This is a really, really interesting show, made all the more so given the song order and the new pieces. You’ll want to come back to this one again and again. Listen here: https://archive.org/details/gd1971-07-31.132730.sbd.miller.flac16/gd71-07-31d3t01.flac
NOTE: This material was originally published in 2015 on my previous site. It has been updated and edited, sometimes heavily, and was posted in several batches in August, 2016.
Did you know that the Grateful Dead played with the Beach Boys on this day in 1971?
The two bands collaborated on Searchin’, Riot In Cell Block #9, Help Me Rhonda, Okie From Muskogee and Johnny B. Goode, and the Beach Boys played Good Vibrations and I Get Around on their own in the middle of all of that ruckus. Unfortunately, none of it is any good (seriously – it’s a hot mess), but it does represent the first and only time that the Dead played Riot In Cell Block #9, Help Me Rhonda and Okie From Muskogee, so it fills a historical footnote at the very least.
The rest of the show is a fairly typical 1971 performance, with a very high quality Hard to Handle.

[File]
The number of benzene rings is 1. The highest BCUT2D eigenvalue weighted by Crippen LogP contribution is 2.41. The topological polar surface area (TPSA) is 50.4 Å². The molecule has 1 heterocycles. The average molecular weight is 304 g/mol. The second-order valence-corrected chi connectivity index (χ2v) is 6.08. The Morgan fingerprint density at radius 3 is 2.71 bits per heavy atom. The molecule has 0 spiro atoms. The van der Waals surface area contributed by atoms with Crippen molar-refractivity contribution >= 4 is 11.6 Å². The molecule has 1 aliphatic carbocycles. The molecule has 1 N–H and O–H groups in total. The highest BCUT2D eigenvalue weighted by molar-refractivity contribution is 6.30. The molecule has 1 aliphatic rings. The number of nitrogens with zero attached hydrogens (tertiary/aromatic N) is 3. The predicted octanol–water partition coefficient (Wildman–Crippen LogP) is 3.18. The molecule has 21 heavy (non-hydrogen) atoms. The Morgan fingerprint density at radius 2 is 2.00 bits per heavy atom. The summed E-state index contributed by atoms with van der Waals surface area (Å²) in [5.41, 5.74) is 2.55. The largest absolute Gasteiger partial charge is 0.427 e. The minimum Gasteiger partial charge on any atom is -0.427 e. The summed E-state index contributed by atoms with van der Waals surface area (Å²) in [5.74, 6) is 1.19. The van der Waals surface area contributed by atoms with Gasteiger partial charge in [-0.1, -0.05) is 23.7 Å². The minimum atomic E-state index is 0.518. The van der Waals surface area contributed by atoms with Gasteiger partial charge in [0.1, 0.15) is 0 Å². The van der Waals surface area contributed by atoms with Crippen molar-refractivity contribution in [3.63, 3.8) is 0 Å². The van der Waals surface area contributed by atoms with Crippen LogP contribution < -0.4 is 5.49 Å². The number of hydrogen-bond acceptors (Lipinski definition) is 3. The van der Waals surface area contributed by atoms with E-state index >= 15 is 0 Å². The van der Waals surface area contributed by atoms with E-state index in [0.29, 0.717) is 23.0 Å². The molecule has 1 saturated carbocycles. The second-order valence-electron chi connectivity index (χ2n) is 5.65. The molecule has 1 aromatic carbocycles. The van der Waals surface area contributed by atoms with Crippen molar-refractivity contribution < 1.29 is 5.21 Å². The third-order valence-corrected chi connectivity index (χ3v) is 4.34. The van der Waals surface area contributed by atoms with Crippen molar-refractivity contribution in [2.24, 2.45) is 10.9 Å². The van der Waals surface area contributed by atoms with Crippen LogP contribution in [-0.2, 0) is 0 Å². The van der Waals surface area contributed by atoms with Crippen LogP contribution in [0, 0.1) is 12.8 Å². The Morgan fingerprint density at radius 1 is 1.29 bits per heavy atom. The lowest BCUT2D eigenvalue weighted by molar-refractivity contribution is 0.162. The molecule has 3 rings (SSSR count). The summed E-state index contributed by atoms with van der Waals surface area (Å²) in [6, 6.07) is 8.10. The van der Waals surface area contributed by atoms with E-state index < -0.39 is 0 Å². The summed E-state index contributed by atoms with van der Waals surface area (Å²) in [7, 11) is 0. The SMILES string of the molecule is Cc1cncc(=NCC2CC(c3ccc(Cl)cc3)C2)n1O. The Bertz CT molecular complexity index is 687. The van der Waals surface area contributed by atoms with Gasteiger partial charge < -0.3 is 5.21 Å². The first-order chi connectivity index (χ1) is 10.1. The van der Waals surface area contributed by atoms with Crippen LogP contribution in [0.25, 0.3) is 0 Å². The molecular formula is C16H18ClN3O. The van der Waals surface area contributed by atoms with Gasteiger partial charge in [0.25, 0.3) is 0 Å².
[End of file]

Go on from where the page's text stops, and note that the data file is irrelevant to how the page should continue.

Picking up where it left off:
Here’s the link to the Charlie Miller transfer: https://archive.org/details/gd1971-04-27.sbd.miller.114461.flac16
It’s Pigpen’s world tonight, so get ready.
The three best songs of the night – a monster performance of Good Lovin’, a horrifyingly spliced Hard to Handle and a soulful It Hurts Me Too – all belong to the Pig, with some serious support from Misters Jerry Garcia and Phil Lesh, who both just unload on this show with reckless abandon.
It’s a shame that Hard to Handle is spliced where it is, because the band is just reeling back, ready to fire that fastball straight ahead. The cut throws everything off, but once you get back into the rhythm of things, you’ll be treated to a very fine, full steam ahead version of this tune that only gets better as the song progresses.